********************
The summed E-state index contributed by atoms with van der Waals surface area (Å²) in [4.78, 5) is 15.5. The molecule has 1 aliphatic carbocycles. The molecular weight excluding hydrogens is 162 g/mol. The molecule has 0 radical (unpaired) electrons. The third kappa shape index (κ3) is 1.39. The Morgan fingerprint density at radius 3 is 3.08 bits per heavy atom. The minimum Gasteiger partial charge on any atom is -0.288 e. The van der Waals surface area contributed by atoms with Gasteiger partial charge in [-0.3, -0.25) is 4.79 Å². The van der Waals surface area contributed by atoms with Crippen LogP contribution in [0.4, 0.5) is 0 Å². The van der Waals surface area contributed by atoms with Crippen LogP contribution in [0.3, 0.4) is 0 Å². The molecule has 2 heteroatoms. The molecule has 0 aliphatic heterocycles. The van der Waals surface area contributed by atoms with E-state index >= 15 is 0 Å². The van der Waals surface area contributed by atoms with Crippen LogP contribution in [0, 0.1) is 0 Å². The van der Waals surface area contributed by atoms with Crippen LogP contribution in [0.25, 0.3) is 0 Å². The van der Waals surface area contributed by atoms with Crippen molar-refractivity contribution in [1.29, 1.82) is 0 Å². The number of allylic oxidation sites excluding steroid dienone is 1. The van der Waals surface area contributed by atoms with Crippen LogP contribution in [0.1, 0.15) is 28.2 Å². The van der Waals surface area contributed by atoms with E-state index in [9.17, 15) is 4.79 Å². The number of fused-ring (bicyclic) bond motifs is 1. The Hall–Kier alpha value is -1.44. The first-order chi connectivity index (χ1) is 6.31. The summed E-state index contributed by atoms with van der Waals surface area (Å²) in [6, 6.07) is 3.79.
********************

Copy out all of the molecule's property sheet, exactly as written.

The summed E-state index contributed by atoms with van der Waals surface area (Å²) in [4.78, 5) is 15.5. The molecule has 1 aliphatic carbocycles. The molecular weight excluding hydrogens is 162 g/mol. The molecule has 0 radical (unpaired) electrons. The third kappa shape index (κ3) is 1.39. The Morgan fingerprint density at radius 3 is 3.08 bits per heavy atom. The minimum Gasteiger partial charge on any atom is -0.288 e. The van der Waals surface area contributed by atoms with Gasteiger partial charge in [-0.3, -0.25) is 4.79 Å². The van der Waals surface area contributed by atoms with Crippen LogP contribution in [0.4, 0.5) is 0 Å². The van der Waals surface area contributed by atoms with Crippen LogP contribution in [0.3, 0.4) is 0 Å². The molecule has 2 heteroatoms. The molecule has 0 aliphatic heterocycles. The van der Waals surface area contributed by atoms with E-state index >= 15 is 0 Å². The van der Waals surface area contributed by atoms with Crippen LogP contribution in [0, 0.1) is 0 Å². The van der Waals surface area contributed by atoms with Crippen LogP contribution in [0.25, 0.3) is 0 Å². The van der Waals surface area contributed by atoms with Crippen molar-refractivity contribution in [1.29, 1.82) is 0 Å². The number of allylic oxidation sites excluding steroid dienone is 1. The van der Waals surface area contributed by atoms with Crippen LogP contribution in [0.1, 0.15) is 28.2 Å². The van der Waals surface area contributed by atoms with E-state index in [9.17, 15) is 4.79 Å². The number of fused-ring (bicyclic) bond motifs is 1. The Hall–Kier alpha value is -1.44. The first-order chi connectivity index (χ1) is 6.31. The summed E-state index contributed by atoms with van der Waals surface area (Å²) in [6, 6.07) is 3.79.